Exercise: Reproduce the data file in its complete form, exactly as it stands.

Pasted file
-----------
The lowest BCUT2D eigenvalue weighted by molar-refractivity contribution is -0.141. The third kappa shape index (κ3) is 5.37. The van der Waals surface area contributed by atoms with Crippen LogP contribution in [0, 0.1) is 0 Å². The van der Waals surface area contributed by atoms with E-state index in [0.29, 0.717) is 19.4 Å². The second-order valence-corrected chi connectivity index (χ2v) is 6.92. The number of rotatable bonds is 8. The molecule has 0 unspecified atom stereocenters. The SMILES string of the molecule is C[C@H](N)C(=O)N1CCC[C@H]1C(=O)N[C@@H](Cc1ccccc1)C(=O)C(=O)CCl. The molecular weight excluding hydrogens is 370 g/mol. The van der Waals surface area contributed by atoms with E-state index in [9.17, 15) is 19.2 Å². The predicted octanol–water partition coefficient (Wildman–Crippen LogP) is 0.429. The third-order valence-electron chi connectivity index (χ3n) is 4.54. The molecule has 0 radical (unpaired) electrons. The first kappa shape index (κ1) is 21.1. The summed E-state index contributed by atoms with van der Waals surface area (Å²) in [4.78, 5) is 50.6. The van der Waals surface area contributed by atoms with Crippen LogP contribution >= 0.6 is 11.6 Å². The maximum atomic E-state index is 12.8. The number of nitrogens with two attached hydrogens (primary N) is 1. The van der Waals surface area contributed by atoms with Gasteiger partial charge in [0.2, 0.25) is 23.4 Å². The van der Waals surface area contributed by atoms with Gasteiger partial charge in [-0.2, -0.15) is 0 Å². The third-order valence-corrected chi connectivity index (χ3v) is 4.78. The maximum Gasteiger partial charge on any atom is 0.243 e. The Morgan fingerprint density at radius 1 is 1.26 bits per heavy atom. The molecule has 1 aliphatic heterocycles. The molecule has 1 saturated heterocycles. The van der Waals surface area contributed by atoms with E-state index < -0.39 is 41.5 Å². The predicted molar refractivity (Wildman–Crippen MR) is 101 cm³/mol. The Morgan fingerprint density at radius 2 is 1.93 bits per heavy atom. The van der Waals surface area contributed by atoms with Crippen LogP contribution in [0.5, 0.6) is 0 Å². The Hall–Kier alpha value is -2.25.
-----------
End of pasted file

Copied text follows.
The lowest BCUT2D eigenvalue weighted by molar-refractivity contribution is -0.141. The third kappa shape index (κ3) is 5.37. The van der Waals surface area contributed by atoms with Crippen LogP contribution in [0, 0.1) is 0 Å². The van der Waals surface area contributed by atoms with E-state index in [0.29, 0.717) is 19.4 Å². The second-order valence-corrected chi connectivity index (χ2v) is 6.92. The number of rotatable bonds is 8. The molecule has 0 unspecified atom stereocenters. The SMILES string of the molecule is C[C@H](N)C(=O)N1CCC[C@H]1C(=O)N[C@@H](Cc1ccccc1)C(=O)C(=O)CCl. The molecular weight excluding hydrogens is 370 g/mol. The van der Waals surface area contributed by atoms with E-state index in [9.17, 15) is 19.2 Å². The predicted octanol–water partition coefficient (Wildman–Crippen LogP) is 0.429. The third-order valence-electron chi connectivity index (χ3n) is 4.54. The molecule has 0 radical (unpaired) electrons. The first kappa shape index (κ1) is 21.1. The summed E-state index contributed by atoms with van der Waals surface area (Å²) in [4.78, 5) is 50.6. The van der Waals surface area contributed by atoms with Crippen LogP contribution >= 0.6 is 11.6 Å². The maximum atomic E-state index is 12.8. The number of nitrogens with two attached hydrogens (primary N) is 1. The van der Waals surface area contributed by atoms with Gasteiger partial charge in [0.2, 0.25) is 23.4 Å². The van der Waals surface area contributed by atoms with Gasteiger partial charge in [-0.2, -0.15) is 0 Å². The third-order valence-corrected chi connectivity index (χ3v) is 4.78. The maximum Gasteiger partial charge on any atom is 0.243 e. The Morgan fingerprint density at radius 1 is 1.26 bits per heavy atom. The molecule has 1 aliphatic heterocycles. The molecule has 1 saturated heterocycles. The van der Waals surface area contributed by atoms with E-state index < -0.39 is 41.5 Å². The predicted molar refractivity (Wildman–Crippen MR) is 101 cm³/mol. The Morgan fingerprint density at radius 2 is 1.93 bits per heavy atom. The van der Waals surface area contributed by atoms with Crippen LogP contribution in [0.5, 0.6) is 0 Å². The Hall–Kier alpha value is -2.25.